For the past month or so, I have had a sore throat. I have attributed it to the fact that for that same amount of time, I have been living in close proximity to people who smoke.
The extended-stay hotel I was in reeked of cigarettes and the only way to keep the smell out of our room was to have the air conditioner cranked at all times. Since the East Coast was experiencing a heat wave, this wasn’t such a big deal. Still, I was thrilled to check out, although something in me knew that leaving wasn’t going to remedy this problem.
When we arrived at our temporary apartment, our land lady let us know there was an ashtray on the balcony, but that smoking wasn’t allowed inside, of course. Those were her words. Later she invited me into her apartment, which is a floor below us in the same building. A haze of smoke was filtering out through her back windows. That night I could smell her cigarettes smoldering below me.
At first, I was really annoyed. Although I don’t mind it when people smoke around me (I actually welcome it sometimes), I don’t like being trapped with it, having no choice but to breathe it in.
This was one of those occasions, I realized, that the Universe was trying to tell me something. But what?
Addiction has been on my mind a lot lately. I recently re-upped my sober challenge, heading toward 200 days without booze. I’m around the 140 day mark, and I’ve been thinking about what this means. Am I quitting forever? Life has been really rad since I stopped, after all.
But I’ve also had a lot of cravings for alcohol as well, which I know are completely psychological. And while some of them seem normal, like “Oh I would love to drink glühwein in the holiday markets this December,” or “Wouldn’t it be nice to have a glass of French wine in France?” there are others that concern me.
Take last night, for instance. Sante received some news that our shipment (read: our life that came over on a boat) would be arriving early. This was not good news because we don’t have our permanent apartment until September. This means paying for things called storage-in and storage-out insurance, not to mention the storage itself, which is criminally high because they know you will pay it. They have your stuff after all.
(Moving lesson relearned: The things you own end up owning you.)
This was a frustrating situation, and we were both really upset. Swears were said. Hate was spewed. And during all of this, I thought, Man I could use a drink. This seems to be the trend lately. Every time something happens that raises my blood-pressure levels a bit, I seem to want a glass of wine.
Funny thing is, it used to be that I would wonder how I would celebrate without alcohol. That doesn’t seem to cross my mind any more. Now it’s about easing the pain, no matter how first-world it really is.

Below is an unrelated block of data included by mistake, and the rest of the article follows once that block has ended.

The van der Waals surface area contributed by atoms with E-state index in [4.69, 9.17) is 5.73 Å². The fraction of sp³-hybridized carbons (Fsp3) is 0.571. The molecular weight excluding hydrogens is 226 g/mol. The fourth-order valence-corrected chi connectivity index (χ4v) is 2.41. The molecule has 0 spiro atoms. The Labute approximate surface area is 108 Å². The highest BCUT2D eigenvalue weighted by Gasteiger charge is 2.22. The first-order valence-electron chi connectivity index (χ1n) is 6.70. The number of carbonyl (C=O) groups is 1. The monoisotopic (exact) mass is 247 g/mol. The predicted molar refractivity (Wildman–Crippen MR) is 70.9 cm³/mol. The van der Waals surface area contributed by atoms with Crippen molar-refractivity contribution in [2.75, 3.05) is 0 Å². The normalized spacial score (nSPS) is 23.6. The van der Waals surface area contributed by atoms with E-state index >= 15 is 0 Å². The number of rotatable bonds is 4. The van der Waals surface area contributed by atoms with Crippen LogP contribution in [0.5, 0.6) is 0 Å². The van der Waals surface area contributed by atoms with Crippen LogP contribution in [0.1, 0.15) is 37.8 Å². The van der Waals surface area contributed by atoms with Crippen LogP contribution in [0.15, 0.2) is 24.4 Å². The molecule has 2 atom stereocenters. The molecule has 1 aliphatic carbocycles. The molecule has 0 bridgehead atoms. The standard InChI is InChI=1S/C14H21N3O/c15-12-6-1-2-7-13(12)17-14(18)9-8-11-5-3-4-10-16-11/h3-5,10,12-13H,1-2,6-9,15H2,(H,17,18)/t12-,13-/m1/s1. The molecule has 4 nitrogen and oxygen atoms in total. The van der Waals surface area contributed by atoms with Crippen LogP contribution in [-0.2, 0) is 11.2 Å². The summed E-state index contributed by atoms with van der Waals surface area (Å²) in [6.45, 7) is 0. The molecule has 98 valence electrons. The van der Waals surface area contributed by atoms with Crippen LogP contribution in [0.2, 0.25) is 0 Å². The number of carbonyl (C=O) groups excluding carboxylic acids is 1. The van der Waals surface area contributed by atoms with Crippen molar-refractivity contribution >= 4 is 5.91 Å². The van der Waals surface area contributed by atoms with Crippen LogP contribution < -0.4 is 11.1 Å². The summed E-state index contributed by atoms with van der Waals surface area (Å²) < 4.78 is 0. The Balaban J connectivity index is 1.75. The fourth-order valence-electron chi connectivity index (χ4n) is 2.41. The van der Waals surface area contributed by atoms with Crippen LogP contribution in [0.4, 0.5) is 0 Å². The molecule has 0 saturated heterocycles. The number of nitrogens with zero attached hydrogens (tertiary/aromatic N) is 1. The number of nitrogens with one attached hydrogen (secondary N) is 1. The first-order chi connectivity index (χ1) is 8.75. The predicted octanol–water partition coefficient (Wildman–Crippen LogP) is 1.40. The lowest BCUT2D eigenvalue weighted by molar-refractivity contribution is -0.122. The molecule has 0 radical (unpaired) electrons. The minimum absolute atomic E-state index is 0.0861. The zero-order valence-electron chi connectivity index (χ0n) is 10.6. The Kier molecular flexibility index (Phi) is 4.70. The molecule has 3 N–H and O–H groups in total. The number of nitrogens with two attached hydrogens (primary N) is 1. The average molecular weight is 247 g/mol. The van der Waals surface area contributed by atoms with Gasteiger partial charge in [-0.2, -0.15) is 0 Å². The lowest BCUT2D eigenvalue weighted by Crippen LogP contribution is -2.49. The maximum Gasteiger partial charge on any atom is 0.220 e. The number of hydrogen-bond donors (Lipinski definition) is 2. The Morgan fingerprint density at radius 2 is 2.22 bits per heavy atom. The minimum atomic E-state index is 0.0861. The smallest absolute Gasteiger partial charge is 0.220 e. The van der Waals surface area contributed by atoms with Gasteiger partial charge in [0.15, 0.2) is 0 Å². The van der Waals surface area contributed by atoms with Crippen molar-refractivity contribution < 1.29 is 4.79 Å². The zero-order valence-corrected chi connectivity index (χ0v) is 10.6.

And all this brought me back to when I first quit smoking. At first I struggled with the idea that I wouldn’t have it during my morning coffee and after the upcoming Thanksgiving dinner. But I got over it. Then, months later, after things had simmered down a bit, the cravings hit me hard.
I was in Canada for the Winter Olympic games, out partying with people I didn’t really know and suddenly I desperately needed a cigarette. It took a friend jumping on me and literally dragging me away from two smokers to show me what I was doing.
I was out of my element, sleeping in a new place. I felt slightly uncomfortable. And I convinced myself that smoking that cigarette would make everything normal — that I’d feel better about things. Of course that wasn’t true. I’d have finished the cigarette, everything would’ve still been new and weird and I would’ve just felt terrible about smoking. I would’ve used it as an excuse to start again, probably.
Every time I think about how long I’ve been a non-smoker, I think about how grateful I am for that girlfriend who pulled me away from those cigarettes.
I bring this up because that’s what I think these smokey places are doing for me now. They are reminding me of how bummed out I will be if I have a drink. They are wafting into my nose and into my brain, telling me how I am in a new place where I am feeling uncomfortable, and no amount of wine (no matter how cheap and local it is) is going to change that.
And the surprising thing about all of this now is that I am somehow grateful for the smoke. Suddenly I see it as the friend who is pulling me back to reality, showing me that I’ve got some distorted thinking patterns. It’s not my fault, really, it’s just part of how I’m wired right now.
Until I can learn to rewire, I’ll just continue on toward 200 days and hope my sore throat goes away once we move into our new house. Unless I’ve got another lesson to learn. Life brings us some of the strangest teachers sometimes, doesn’t it?
Tags: 100 day challenge, 200 days without drinking, addiction, change, cravings, habits, life, life brings us strange teachers, quit drinking, quit smoking, smokers, sober challenge, teachers, triggers